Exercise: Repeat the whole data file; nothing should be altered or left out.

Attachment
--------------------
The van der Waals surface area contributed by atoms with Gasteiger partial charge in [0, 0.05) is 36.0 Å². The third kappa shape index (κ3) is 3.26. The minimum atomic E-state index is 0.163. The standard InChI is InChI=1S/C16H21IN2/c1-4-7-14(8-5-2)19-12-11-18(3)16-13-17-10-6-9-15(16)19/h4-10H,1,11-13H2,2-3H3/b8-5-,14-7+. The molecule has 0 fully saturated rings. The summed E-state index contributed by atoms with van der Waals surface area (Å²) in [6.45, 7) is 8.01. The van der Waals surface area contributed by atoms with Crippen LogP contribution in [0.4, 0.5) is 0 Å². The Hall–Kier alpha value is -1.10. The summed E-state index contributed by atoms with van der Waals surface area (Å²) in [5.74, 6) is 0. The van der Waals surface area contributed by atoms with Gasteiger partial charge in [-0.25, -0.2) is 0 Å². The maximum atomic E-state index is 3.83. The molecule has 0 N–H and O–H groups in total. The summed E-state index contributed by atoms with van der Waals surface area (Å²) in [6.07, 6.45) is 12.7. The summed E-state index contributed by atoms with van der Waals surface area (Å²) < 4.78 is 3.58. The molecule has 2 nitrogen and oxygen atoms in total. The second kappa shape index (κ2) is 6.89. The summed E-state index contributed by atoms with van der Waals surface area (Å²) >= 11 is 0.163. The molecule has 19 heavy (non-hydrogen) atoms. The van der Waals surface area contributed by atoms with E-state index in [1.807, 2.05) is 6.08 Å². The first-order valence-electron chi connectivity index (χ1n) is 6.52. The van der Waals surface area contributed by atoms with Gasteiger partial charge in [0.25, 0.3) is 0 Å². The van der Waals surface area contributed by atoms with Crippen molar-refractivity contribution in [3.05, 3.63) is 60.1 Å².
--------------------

The van der Waals surface area contributed by atoms with Gasteiger partial charge in [0, 0.05) is 36.0 Å². The third kappa shape index (κ3) is 3.26. The minimum atomic E-state index is 0.163. The standard InChI is InChI=1S/C16H21IN2/c1-4-7-14(8-5-2)19-12-11-18(3)16-13-17-10-6-9-15(16)19/h4-10H,1,11-13H2,2-3H3/b8-5-,14-7+. The molecule has 0 fully saturated rings. The summed E-state index contributed by atoms with van der Waals surface area (Å²) in [6.45, 7) is 8.01. The van der Waals surface area contributed by atoms with Crippen LogP contribution in [0.4, 0.5) is 0 Å². The Hall–Kier alpha value is -1.10. The summed E-state index contributed by atoms with van der Waals surface area (Å²) in [5.74, 6) is 0. The van der Waals surface area contributed by atoms with Gasteiger partial charge in [-0.25, -0.2) is 0 Å². The maximum atomic E-state index is 3.83. The molecule has 0 N–H and O–H groups in total. The summed E-state index contributed by atoms with van der Waals surface area (Å²) in [6.07, 6.45) is 12.7. The summed E-state index contributed by atoms with van der Waals surface area (Å²) < 4.78 is 3.58. The molecule has 2 nitrogen and oxygen atoms in total. The second kappa shape index (κ2) is 6.89. The summed E-state index contributed by atoms with van der Waals surface area (Å²) >= 11 is 0.163. The molecule has 19 heavy (non-hydrogen) atoms. The van der Waals surface area contributed by atoms with E-state index in [1.807, 2.05) is 6.08 Å². The first-order valence-electron chi connectivity index (χ1n) is 6.52. The van der Waals surface area contributed by atoms with Gasteiger partial charge in [0.25, 0.3) is 0 Å². The van der Waals surface area contributed by atoms with Crippen molar-refractivity contribution in [3.05, 3.63) is 60.1 Å².